Leading your business through the era of digital disruption

Board members often find it difficult to navigate the conversation about digital. Here's how to start.
26 October 2018 | 2 Shares

APAC stealing a march on digital transformation. Source: Shutterstock

[Cap_it letter=’D’]isrupt or be disrupted is a fact of life for corporations in today’s world.

Those that are ignoring the rise of technology or are slow to adopt are making their customers unhappy — all of whom are waiting for a new-age, cross-industry, digital disruptor to change things up for them — and they’ll gladly vote with their wallet when that happens.

However, the fact is, the adoption of digital is a conversation that must start in the boardroom, and its the board members that must change before they can lead the company through any kind of change or digital transformation program.

There’s a lot of hype when it comes to technology, but it’s not the be-all-end-all solution. Companies need to stop and think about what technology really means to their business.

The truth is, there are many startups out there that have built or are in the process of building solutions that companies can pick up and run with, and there are many ideas in the business that the company can choose to nourish internally — but it all needs to be thought out.

But, before you set out to do anything, you need to remind yourself who you’re aiming to please. It’s the customer and the shareholder that you need to keep happy — and the balance is difficult.

Customers compare the experience you provide with the one that your competitor offers, and that’s where you need to use technology (extensively or liberally). To ensure what you’re offering is a cut above the rest.

It’s also important for the board to explain to shareholders the value in plowing funds into the business to invest in massive technological upgrades.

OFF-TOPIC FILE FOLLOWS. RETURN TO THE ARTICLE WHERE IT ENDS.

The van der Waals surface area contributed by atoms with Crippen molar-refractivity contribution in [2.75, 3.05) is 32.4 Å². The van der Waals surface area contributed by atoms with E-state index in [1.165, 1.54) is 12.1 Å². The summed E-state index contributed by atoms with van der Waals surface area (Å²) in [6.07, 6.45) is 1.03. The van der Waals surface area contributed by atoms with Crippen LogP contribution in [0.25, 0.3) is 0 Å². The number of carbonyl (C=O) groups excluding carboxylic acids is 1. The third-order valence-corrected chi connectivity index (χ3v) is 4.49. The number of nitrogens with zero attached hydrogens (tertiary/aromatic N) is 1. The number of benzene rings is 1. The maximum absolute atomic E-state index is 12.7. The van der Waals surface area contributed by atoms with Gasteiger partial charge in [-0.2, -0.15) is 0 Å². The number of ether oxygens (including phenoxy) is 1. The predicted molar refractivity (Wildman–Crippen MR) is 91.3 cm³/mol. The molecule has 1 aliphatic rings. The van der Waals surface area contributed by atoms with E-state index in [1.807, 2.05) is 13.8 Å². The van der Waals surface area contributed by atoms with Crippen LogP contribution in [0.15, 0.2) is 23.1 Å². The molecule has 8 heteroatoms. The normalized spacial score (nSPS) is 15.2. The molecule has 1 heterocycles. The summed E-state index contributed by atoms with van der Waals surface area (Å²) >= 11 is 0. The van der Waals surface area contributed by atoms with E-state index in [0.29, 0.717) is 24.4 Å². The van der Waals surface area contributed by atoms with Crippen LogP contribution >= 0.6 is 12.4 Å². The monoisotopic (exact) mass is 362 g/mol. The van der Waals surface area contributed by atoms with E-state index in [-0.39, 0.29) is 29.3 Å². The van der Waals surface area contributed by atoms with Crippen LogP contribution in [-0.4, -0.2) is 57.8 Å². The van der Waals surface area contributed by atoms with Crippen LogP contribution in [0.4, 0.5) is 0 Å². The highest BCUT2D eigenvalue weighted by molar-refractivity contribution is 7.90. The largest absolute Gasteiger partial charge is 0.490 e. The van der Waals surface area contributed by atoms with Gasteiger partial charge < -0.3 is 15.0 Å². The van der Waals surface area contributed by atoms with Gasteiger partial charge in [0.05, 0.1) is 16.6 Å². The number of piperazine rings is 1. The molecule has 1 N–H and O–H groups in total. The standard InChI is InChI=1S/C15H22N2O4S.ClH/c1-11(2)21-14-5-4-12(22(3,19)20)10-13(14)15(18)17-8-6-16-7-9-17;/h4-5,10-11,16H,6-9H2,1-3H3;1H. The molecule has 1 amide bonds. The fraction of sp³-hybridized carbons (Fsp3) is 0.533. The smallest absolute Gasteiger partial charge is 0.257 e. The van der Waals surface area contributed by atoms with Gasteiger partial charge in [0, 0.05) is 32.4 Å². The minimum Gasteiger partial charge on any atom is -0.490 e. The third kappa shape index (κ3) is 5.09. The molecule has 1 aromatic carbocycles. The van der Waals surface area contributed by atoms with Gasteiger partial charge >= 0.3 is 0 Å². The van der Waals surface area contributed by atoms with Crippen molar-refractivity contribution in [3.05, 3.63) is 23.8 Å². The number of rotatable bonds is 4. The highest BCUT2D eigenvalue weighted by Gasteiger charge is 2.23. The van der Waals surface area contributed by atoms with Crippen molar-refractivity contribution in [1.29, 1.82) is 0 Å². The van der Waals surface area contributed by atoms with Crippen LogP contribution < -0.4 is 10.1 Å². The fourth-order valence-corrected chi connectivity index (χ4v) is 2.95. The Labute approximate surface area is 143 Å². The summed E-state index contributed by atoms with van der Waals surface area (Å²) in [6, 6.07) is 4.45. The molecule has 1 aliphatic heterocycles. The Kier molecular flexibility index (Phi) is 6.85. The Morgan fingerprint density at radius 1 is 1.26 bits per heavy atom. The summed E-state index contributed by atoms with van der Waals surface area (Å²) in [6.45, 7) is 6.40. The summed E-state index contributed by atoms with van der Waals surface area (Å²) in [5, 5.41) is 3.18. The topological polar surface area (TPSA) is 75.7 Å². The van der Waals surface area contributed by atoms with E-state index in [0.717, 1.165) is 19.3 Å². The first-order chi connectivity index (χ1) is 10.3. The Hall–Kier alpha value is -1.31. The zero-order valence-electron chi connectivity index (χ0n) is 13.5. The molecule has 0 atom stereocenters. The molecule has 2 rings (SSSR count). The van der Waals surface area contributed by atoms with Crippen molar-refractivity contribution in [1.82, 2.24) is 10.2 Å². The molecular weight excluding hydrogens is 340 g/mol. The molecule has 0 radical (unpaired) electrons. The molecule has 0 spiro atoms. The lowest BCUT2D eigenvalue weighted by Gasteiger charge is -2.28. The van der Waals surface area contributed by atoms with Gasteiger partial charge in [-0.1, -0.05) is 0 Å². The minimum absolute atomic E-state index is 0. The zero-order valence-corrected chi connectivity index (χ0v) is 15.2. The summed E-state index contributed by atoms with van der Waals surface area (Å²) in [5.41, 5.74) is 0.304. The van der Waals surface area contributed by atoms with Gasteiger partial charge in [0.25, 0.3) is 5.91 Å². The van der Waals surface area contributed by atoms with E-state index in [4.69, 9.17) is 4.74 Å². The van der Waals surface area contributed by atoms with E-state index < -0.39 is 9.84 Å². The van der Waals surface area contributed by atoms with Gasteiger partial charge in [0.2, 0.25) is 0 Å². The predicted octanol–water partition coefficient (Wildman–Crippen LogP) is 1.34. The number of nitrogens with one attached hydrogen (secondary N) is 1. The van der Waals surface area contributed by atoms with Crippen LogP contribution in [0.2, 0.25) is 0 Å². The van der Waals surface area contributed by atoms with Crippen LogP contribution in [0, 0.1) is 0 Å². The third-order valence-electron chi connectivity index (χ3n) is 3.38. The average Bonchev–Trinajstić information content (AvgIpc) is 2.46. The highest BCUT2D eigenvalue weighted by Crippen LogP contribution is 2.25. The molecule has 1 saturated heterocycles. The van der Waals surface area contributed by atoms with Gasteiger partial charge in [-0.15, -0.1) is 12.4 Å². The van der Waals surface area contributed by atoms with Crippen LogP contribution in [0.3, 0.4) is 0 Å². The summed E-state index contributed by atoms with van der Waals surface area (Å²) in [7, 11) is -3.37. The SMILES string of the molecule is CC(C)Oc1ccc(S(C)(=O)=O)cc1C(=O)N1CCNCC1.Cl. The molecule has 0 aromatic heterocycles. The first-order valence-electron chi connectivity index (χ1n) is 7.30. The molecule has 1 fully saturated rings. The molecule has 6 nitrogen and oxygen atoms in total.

Shareholders might be more concerned about their returns in the short term than about gaining a competitive advantage from the massive investments in technology (that might hamper their returns in the short term), but it’s up to the board to explain and manage.

Although the CX and technology need to dominate the agenda is required in the mindset of the board itself.

Most boards are quite slow, they plan and strategize in annual terms when the real world is changing every quarter, or maybe even every month.

That is something business leaders see often when dealing with technology startups that they want to invest in.

Our due diligence process usually takes 2 months or so, by which time, things drastically change — which is a reflection of the market. Boards need to be that agile and flexible if they want to lead in the digital era. Unfortunately, the conversation about digital is the same no matter where you go — stagnated.

In order to change, the board members need to be more flexible and agile, and they need to think about technology in terms of improving the CX instead of going for the latest or most exciting technology out there. If that’s the starting point, the sky is the limit for the board and the company.